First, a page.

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Study Shows How Climate Change is Forcing Migration in Poor Countries


As climate change becomes a danger to humanity, a new report shows that there is a correlation between climate change and voluntary migration. 

A report from the Rights Lab, in partnership with the Catholic Agency for Overseas Development (CAFOD), Caritas Bangladesh, OKUP, and Caritas India, is adding evidence to the link between climate change, migration, and human trafficking.

The report focuses on the southwest border region of Bangladesh and India, close to the Sundarbans mangrove forest, which has some of the most vulnerable districts to climate change in the world.

The report contains findings from the largest-ever household study in the region, with over 1,200 households, providing evidence for the inextricable connection between climate change, migration, and human trafficking.

The report found that over 88 percent of households in Bangladesh and 61 percent in India reported that their livelihoods have been affected by climate change and over a third of households had migrated in the past five years. In addition to the risks to livelihoods, there were also cases of recruitment payments and debt bondage.

Climate change gives rise to migration on a large, global scale. The United Nations High Commissioner for Refugees (UNHCR) estimates that an average of 20 million people are forcibly displaced to other areas in countries all over the world by weather-related events every year. Climate-related disasters disproportionately affect marginalized populations, who are often facing other structural challenges in climate-vulnerable regions and countries. As a result, climate-related disasters are often described as a threat multiplier that compounds crises over time and space. The 2021 White House Report on the Impact of Climate Change on Migration underscored the multifaceted impacts of climate change and climate-related migration, ranging from destabilizing vulnerable and marginalized communities and exacerbating resource scarcity to igniting political tension.

Few existing international frameworks and regional and domestic legal regimes provide adequate protection to climate migrants. However, as the UN Dispatch noted, “people who have been uprooted because of climate change exist all over the world — even if the international community has been slow to recognize them as such.” As a result, climate migration has been described as “the world’s silent crisis,” contrasting its global pervasiveness with its lack of recognition and investigation.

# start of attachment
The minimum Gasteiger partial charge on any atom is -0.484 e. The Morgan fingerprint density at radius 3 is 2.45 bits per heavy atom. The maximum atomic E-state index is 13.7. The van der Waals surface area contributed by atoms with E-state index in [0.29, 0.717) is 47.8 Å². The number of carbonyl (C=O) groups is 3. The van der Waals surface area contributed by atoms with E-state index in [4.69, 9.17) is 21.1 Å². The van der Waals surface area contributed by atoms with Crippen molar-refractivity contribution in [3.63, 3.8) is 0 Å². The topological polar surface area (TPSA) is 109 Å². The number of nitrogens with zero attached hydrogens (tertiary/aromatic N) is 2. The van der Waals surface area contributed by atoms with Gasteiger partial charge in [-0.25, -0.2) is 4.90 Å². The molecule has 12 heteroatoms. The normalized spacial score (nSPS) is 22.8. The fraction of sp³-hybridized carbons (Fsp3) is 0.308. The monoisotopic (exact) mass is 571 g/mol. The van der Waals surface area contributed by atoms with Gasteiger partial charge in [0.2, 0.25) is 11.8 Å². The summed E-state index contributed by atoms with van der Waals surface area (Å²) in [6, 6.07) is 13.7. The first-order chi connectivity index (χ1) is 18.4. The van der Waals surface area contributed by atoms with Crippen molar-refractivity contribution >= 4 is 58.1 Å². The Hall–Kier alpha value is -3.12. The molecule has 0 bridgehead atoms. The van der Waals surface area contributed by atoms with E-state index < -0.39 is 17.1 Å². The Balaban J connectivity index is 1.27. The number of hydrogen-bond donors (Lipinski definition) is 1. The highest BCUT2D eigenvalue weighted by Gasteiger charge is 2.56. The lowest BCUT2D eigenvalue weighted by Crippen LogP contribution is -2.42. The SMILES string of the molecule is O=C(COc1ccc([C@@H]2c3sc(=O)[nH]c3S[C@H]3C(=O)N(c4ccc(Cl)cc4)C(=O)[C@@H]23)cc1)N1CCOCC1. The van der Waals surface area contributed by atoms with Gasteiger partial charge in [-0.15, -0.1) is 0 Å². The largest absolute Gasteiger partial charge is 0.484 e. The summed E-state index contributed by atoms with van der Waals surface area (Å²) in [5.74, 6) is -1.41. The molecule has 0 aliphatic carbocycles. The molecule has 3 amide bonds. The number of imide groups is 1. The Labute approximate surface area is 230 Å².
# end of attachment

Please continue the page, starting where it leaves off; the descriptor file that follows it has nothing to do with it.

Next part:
The number of people displaced by climate-related disasters is forecast to top 200 million by 2050. The World Bank projects that there will be 216 million climate migrants by 2050. The Institute for Economics and Peace (IEP) projects there will be 1.2 billion climate migrants by 2050. The UN International Organization for Migration projects that there will be 1.4 billion climate migrants by 2060.

According to the Internal Displacement Monitoring Centre, more than 42 million people were displaced in Asia and the Pacific triggered by the sudden onset of natural hazards during 2010 and 2011, more than twice the population of Sri Lanka. This figure includes those displaced by storms, floods, and heat and cold waves. Still others were displaced by drought and sea-level rise. Most of those compelled to leave their homes eventually returned when conditions improved, but an undetermined number became migrants, usually within their country, but also across national borders.

California is confronting a growing forest and wildlife crisis due to wildfire. California has historically been vulnerable to wildfires – at least a third of the worst wildfires in US history have occurred in California. However, climate change – specifically, warmer temperatures and more intense drought seasons – in recent years has dramatically increased the size and intensity of wildfires in the state. More than half of the 20 largest California wildfires in modern history occurred between 2018 and 2022. The 2020 wildfires were particularly devastating, burning down more than 4 million acres of land, destroying thousands of buildings, and forcing hundreds of thousands of people to leave their homes.

Evidence suggests that only a small percentage of those affected by wildfires choose to stay. Only several thousand of the 27,000 residents affected by the 2018 Sierra Nevada fire chose to remain and rebuild. 

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